For Millennials, Non-Married Home Buyers Outnumber Married Ones

Non-married Millennials are buying more homes in 2020 than married ones.

The data comes from mortgage software company Ellie Mae and its Millennial Tracker, a monthly report on home loan trends among buyers born between 1980-1999.

According to Ellie Mae, millennial-aged home buyers who identify as “single” accounted for 50 percent of the mortgage loans used to buy a home between January and October 2020.

Other 2020 statistics from the Millennial Tracker include:

  • 32 percent of this year’s non-married buyers identify as female
  • The average age of this year’s non-married buyer is 29.5years
  • The typical down payment for non-married buyers this year is 11%

88 percent of home buyers born after 1990 are first-time home buyers.

Homeownership and the American Dream is an achievable goal.

To get approved for a mortgage, you only three things:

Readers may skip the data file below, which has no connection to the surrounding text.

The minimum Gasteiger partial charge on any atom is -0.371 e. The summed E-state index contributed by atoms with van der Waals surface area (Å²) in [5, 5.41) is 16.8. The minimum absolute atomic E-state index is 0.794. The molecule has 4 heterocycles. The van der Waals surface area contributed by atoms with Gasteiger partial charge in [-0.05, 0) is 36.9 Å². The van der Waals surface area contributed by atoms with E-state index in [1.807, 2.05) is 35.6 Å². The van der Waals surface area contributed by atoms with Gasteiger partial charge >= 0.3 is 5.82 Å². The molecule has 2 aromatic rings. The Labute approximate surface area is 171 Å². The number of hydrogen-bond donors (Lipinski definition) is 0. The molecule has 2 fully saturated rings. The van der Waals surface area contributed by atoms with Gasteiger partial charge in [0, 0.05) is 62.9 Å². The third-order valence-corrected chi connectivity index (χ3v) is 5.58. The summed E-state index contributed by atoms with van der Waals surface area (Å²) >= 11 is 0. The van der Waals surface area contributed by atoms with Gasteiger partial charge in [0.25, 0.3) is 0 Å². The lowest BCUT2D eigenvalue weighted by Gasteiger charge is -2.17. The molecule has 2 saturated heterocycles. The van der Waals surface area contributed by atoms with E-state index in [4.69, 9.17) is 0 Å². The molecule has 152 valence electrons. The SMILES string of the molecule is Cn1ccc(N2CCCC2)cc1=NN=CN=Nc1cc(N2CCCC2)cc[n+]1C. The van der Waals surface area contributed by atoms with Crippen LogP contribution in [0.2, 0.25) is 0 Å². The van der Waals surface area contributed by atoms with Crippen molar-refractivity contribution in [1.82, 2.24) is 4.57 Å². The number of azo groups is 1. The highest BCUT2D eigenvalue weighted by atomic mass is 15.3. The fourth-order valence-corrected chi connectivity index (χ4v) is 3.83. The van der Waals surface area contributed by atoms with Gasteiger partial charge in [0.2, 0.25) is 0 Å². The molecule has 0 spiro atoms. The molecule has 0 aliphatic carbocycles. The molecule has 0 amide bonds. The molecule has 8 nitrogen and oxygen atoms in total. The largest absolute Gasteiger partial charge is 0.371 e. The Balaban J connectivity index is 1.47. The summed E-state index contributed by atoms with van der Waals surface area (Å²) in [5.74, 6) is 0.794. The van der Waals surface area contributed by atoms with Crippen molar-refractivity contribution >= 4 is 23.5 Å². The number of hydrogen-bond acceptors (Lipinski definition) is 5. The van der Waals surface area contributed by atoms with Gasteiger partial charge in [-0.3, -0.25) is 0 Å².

• Proof of identification
  • Proof that you have a job and earn income
  • A decent history of paying your bills on-time

Meanwhile, there are a few things you don’t need to get a mortgage approval. You don’t need to earn six figures, you don’t need perfect credit, and you don’t need a twenty percent down payment saved up.

Heck, in some cases, you don’t need to have a down payment saved up at all.

A recent government study showed that forty percent of consumers think it would be “difficult” to get a mortgage approved today. The reality, though, is something different.

The latest data shows that mortgage lenders approve more than 80 percent of mortgage applications that come in, and the typical Millennial mortgage approval is more forgiving as compared to the general population:

  • Millennial credit scores are 20 points lower, on average.
  • Millennial down payments are 6 points less, on average.
  • Millennial debt-to-income ratios are higher, on average.

Data from Ellie Mae’s Millennial Tracker proves that whether you’re married or single, male or female, or young or old, there’s a path to homeownership if you want it.

Dan Green

Dan Green is a former mortgage loan officer and an industry expert. He's appeared on NPR and CNBC, and in The Wall Street Journal, Bloomberg, and dozens of local newspapers. Dan has helped millions of first-time home buyers get educated on mortgages, real estate, and personal finance. Have mortgage questions? Ask Dan in the chat.

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